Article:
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Professors believe students cheat more online, and colleges ramped up use of detection tools amid shift to remote instruction this spring. Better assessment and student engagement would be more effective, experts say.
Most professors certainly think so. Sixty percent of the nearly 2, respondents to Inside Higher Ed 's Survey of Faculty Attitudes on Technology last fall said they believed academic fraud occurs more frequently in online than in face-to-face courses remember those? And 93 percent of respondents to a recent survey by Wiley said they believed students were ificantly more likely 62 percent or more likely to cheat in an online course than in a face-to-face course. Many colleges seem to think so, too, and they ramped up their use of proctoring systems and other technology tools this spring as COVID forced them to deliver most of their instruction remotely.
The facts, though, are less clear. Historically, the proportion of surveyed students self-reporting that they have cheated on an exam at least once in the last year "has been at about 11 percent for a couple of decades," Tricia Bertram Gallant, director of the academic integrity office at the University of East china MI cheating wives, San Diego, said in a webcast during Wiley's Wicked Summer Camp for Online Teaching this month.
While that's almost certainly underreported, because people who "doing things that are socially undesirable … are not usually up front about admitting those behaviors," Bertram Gallant says, the fact that the s haven't changed directionally even as online education has taken hold suggests that virtual learning hasn't changed the academic dishonesty landscape ificantly. Letters to the Editor A reader has submitted a response to this article.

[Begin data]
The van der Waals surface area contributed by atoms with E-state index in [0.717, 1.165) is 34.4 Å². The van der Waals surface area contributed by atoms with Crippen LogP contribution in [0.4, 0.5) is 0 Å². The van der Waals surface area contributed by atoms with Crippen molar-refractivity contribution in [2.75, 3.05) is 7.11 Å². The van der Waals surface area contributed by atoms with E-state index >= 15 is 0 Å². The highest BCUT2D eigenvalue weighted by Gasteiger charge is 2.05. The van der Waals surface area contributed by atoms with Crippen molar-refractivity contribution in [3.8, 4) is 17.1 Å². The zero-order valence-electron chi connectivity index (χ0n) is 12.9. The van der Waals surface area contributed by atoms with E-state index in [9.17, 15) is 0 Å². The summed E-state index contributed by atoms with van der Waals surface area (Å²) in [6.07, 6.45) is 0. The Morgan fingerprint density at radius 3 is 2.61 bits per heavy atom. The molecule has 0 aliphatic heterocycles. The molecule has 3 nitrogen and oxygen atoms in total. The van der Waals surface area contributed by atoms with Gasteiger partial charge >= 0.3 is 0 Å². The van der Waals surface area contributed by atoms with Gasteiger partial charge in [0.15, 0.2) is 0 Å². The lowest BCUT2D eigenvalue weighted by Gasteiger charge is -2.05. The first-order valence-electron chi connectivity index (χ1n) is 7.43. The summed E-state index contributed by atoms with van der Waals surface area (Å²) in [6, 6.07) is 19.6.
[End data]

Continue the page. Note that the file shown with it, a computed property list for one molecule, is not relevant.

You can view it hereand find all of our Letters to the Editor here. I don't think the internet is an epochal technological change -- it's just another in a series of the wheel turning. The International Center for Academic Integrity is conducting a survey about whether cheating and other forms of academic misconduct spiked during the pivot to remote instruction this spring, as many anecdotes suggest.
But given what we know about why students cheat and about students' experiences this spring, Bertram Gallant said, it would hardly be surprising if thrusting students suddenly into virtual learning didn't "make it more likely that students will cheat … than they might have a year ago. Most students and their instructors were in unfamiliar terrain, educationally and personally: learning in a new environment, dealing with the uncertainty and fear of a global pandemic, and much more.
Many of the hastily transformed courses they took through the spring hadn't been built with the internet in mind, therefore they lacked the sorts of regular engagement and interaction that the best online and in-person courses offer. Surveys have consistently shown that students' biggest complaint this spring was a lack of engagement. One logical response to perceived or real cheating is stepped-up enforcement, and "if you don't have an enforcement approach, you're letting down honest students, saying, 'We don't care,' and that's not OK," Rettinger of Mary Washington said in an interview.